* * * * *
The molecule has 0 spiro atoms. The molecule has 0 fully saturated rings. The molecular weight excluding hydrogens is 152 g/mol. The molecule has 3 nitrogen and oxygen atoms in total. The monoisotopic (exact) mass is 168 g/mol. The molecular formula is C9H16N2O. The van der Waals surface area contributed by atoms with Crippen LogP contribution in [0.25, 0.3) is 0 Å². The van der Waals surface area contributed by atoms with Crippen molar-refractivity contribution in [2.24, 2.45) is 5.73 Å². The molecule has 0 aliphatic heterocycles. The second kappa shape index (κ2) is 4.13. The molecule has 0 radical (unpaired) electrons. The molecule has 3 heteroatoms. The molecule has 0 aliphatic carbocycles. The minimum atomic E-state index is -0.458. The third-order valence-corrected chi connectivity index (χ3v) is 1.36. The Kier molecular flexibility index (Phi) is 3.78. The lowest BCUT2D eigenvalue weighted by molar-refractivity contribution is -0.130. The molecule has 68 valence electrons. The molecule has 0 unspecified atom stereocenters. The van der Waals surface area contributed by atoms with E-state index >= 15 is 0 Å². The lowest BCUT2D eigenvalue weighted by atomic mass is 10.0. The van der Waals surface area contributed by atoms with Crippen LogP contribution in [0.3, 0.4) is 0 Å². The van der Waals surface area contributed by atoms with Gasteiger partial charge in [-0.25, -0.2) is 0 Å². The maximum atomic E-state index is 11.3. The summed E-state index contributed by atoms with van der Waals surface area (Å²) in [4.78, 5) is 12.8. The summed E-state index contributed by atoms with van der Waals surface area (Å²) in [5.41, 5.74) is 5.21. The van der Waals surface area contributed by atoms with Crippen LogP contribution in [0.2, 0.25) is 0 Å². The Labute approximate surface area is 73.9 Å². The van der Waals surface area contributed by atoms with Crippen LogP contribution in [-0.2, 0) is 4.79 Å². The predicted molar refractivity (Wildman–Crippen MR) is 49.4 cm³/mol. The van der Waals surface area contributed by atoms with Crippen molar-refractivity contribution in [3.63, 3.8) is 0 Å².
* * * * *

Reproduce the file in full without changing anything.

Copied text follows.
The molecule has 0 spiro atoms. The molecule has 0 fully saturated rings. The molecular weight excluding hydrogens is 152 g/mol. The molecule has 3 nitrogen and oxygen atoms in total. The monoisotopic (exact) mass is 168 g/mol. The molecular formula is C9H16N2O. The van der Waals surface area contributed by atoms with Crippen LogP contribution in [0.25, 0.3) is 0 Å². The van der Waals surface area contributed by atoms with Crippen molar-refractivity contribution in [2.24, 2.45) is 5.73 Å². The molecule has 0 aliphatic heterocycles. The second kappa shape index (κ2) is 4.13. The molecule has 0 radical (unpaired) electrons. The molecule has 3 heteroatoms. The molecule has 0 aliphatic carbocycles. The minimum atomic E-state index is -0.458. The third-order valence-corrected chi connectivity index (χ3v) is 1.36. The Kier molecular flexibility index (Phi) is 3.78. The lowest BCUT2D eigenvalue weighted by molar-refractivity contribution is -0.130. The molecule has 68 valence electrons. The molecule has 0 unspecified atom stereocenters. The van der Waals surface area contributed by atoms with E-state index >= 15 is 0 Å². The lowest BCUT2D eigenvalue weighted by atomic mass is 10.0. The van der Waals surface area contributed by atoms with Crippen LogP contribution in [0.3, 0.4) is 0 Å². The van der Waals surface area contributed by atoms with Gasteiger partial charge in [-0.25, -0.2) is 0 Å². The maximum atomic E-state index is 11.3. The summed E-state index contributed by atoms with van der Waals surface area (Å²) in [4.78, 5) is 12.8. The summed E-state index contributed by atoms with van der Waals surface area (Å²) in [5.41, 5.74) is 5.21. The van der Waals surface area contributed by atoms with Crippen LogP contribution in [0.2, 0.25) is 0 Å². The Labute approximate surface area is 73.9 Å². The van der Waals surface area contributed by atoms with Crippen LogP contribution in [-0.2, 0) is 4.79 Å². The predicted molar refractivity (Wildman–Crippen MR) is 49.4 cm³/mol. The van der Waals surface area contributed by atoms with Crippen molar-refractivity contribution in [3.63, 3.8) is 0 Å².